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Does Maryland Accept Out of State MMJ Cards?

Does Maryland Accept Out of State MMJ Cards?
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While some states have medical marijuana programs in place that honor medical marijuana cards issued by other states with similar programs—a reciprocity agreement—Maryland does not yet recognize medical marijuana cards issued by other states.

When it comes to medical marijuana, reciprocity refers to whether or not individual states have reciprocal, or equal, laws governing a patient’s ability to legally purchase the drug when they are not in the state where the card was issued. Some states have reciprocity agreements, while others require visitors to obtain a new card that is only valid in the state they are visiting.

Maryland’s stance on reciprocity, on the other hand, may soon change. In February 2018, a bill was introduced in the Maryland General Assembly that would have allowed out-of-state medical marijuana patients who had valid medical marijuana cards or recommendations from other states to possess and use cannabis while in Maryland. Although the bill did not pass during the current legislative session, it is possible that a similar bill will be reintroduced and eventually become law.

So, for the time being, if you are an out-of-state medical marijuana patient planning to visit or relocate to Maryland, you will need to apply for a medical marijuana card from the state in order to legally possess and use cannabis while there. Keep up with the latest developments in this case, as the situation could change at any time.

However, an exception to Maryland’s lack of reciprocity agreements with other states already exists. Despite the fact that Maryland does not recognize out-of-state patient registrations, patients from other states may apply for a patient ID from the Maryland Medical Cannabis Commission if they maintain a Maryland residence (MMCC).

How to Deal with Maryland’s Lack of Reciprocity Agreements

Even if Maryland had a reciprocity agreement in place with another state, patients would likely run into problems when trying to buy from different dispensaries. When visiting a state that has a reciprocity agreement with your own, the success of your purchase is largely determined by the state you’re visiting. Patients can be accepted or rejected by dispensary workers based on other local regulations.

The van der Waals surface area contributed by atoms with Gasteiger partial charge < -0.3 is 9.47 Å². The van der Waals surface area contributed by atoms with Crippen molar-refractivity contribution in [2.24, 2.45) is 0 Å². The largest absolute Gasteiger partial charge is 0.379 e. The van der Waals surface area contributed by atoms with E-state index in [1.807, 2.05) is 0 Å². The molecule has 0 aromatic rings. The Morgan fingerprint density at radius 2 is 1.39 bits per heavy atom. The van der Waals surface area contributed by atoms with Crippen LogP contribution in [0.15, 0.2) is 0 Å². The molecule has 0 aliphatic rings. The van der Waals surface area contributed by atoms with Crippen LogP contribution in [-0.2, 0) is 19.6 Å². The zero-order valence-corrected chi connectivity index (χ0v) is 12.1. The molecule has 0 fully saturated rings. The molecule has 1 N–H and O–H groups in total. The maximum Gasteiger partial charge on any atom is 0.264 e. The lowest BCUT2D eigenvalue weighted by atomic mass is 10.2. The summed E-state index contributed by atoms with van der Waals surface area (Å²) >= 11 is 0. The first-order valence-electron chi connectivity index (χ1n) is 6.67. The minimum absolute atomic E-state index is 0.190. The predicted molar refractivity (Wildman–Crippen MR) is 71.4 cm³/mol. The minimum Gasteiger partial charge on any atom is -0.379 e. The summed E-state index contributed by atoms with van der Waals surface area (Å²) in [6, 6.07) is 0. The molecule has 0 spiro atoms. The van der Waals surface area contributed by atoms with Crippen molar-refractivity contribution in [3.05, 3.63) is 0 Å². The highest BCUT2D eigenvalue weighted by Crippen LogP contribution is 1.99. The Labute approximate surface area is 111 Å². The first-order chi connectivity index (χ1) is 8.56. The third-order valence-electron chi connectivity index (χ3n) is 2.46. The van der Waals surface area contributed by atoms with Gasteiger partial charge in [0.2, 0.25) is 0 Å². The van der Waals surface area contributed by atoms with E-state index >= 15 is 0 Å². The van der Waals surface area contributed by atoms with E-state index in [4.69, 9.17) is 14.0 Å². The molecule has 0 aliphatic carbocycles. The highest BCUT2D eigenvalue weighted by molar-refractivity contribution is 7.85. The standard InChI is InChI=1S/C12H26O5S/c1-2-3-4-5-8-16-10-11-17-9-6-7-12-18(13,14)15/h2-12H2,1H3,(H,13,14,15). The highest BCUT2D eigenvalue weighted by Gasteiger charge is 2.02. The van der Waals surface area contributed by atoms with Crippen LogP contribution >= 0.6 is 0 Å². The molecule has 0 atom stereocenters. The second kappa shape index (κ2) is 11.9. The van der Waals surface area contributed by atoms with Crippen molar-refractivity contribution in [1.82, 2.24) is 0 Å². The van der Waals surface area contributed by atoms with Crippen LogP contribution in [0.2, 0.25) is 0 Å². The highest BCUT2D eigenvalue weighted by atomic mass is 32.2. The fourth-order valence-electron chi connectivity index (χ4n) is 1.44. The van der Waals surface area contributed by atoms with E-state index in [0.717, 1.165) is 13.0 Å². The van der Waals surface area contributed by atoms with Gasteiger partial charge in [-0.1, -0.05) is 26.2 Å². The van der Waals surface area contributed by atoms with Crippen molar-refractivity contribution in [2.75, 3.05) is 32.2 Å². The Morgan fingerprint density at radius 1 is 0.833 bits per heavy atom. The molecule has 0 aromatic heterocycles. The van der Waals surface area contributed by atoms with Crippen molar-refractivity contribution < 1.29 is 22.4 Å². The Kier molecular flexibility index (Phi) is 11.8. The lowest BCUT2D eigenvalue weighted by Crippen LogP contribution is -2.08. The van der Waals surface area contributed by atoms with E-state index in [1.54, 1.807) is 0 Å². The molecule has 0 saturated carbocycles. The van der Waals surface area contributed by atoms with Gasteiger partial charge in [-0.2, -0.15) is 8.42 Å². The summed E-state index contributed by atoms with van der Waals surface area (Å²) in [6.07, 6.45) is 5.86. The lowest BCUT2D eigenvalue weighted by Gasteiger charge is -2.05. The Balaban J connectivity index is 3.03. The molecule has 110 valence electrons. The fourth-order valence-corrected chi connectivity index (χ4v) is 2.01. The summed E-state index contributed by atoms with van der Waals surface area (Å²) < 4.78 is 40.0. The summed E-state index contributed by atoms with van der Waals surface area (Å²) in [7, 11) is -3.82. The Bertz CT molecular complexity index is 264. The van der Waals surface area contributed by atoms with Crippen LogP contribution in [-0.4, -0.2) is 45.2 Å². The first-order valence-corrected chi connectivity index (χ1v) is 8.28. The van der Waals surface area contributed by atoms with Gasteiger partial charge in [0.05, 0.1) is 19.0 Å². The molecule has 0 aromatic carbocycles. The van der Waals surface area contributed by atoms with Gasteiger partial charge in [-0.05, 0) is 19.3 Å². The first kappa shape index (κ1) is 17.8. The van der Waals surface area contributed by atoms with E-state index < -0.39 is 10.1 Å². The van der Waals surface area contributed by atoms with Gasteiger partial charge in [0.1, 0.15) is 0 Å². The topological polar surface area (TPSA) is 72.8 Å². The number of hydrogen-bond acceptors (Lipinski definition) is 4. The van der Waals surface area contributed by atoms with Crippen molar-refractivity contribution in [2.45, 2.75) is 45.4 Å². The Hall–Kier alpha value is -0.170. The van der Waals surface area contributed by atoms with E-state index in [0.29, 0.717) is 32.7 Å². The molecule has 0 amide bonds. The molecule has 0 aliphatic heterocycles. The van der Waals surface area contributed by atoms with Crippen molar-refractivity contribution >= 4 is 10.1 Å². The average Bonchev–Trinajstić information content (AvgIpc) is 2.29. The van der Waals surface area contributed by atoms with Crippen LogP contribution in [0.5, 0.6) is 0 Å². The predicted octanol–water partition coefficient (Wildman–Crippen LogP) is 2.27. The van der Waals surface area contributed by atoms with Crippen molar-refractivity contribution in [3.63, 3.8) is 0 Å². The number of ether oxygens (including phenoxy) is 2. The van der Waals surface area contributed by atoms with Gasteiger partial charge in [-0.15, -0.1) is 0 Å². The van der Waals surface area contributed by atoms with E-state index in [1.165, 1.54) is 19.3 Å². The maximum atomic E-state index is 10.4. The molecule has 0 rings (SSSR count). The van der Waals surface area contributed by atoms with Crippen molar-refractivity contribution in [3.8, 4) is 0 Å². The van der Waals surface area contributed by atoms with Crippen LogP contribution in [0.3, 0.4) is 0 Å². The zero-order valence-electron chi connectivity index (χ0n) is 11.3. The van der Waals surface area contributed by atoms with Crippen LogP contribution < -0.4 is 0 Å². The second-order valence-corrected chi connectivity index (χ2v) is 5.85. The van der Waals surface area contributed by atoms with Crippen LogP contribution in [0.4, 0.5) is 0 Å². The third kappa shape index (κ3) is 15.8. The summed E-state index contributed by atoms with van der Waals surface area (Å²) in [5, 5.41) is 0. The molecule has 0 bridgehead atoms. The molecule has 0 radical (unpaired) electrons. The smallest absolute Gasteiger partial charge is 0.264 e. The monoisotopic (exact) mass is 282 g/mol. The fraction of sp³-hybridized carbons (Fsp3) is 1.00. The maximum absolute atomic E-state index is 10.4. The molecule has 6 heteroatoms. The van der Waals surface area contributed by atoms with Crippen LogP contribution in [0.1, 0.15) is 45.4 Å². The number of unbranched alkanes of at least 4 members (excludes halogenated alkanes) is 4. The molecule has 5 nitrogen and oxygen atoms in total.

Currently, the MMCC has pre-approved 102 medical cannabis dispensary businesses.

Without reciprocity, it boils down to this: a legal patient in possession of medical cannabis may travel to any location in Maryland (with the exception of federal government property, where marijuana is illegal). Residents of Maryland should read the most recent information on the current laws governing the use of medical marijuana carefully. Cannabis possession is, after all, illegal under federal law.

Keep this in mind when traveling across state lines: transporting marijuana across state lines is a federal offense. Maryland state laws prohibit anyone from traveling to other states, jurisdictions, or countries while in possession of medical marijuana.

What to Do When Stopped By Law Enforcement

Patients should be aware that they are not required to disclose their medical marijuana possession if stopped by law enforcement for any reason. They are also exempt from consenting to a search.

If law enforcement conducts a search and discovers medical marijuana, the patient should present their patient identification card or refer law enforcement to the MMCC’s database.

States with Medical Marijuana Programs and Reciprocity

When traveling to another state, check the list below to see if your medical marijuana card from your home state will be accepted there.

These states currently accept other states’ medical marijuana cards:

  • Arizona
  • Arkansas
  • Hawaii
  • Maine
  • Michigan
  • Nevada
  • New Hampshire
  • New Mexico
  • Oklahoma
  • Puerto Rico (U.S. territory)
  • Rhode Island
  • Utah
  • Washington D.C.

Some states don’t have dedicated reciprocity programs, but they do allow medical marijuana patients to buy legally from within the state. Many of these states also allow recreational marijuana use.

Although some states do not recognize out-of-state medical marijuana cards, Colorado residents can use their cards in those states.

A few states with medical marijuana programs—and, incidentally, where recreational cannabis is legal as well—allow individual dispensaries to decide whether or not to accept out-of-state cards.

Finally, some states have reciprocity laws that are ambiguous in terms of what they allow you to do. In some states, an out-of-state medical marijuana card will only allow you to possess cannabis rather than buy it. So, before traveling, make sure you do your research and exercise the utmost caution.

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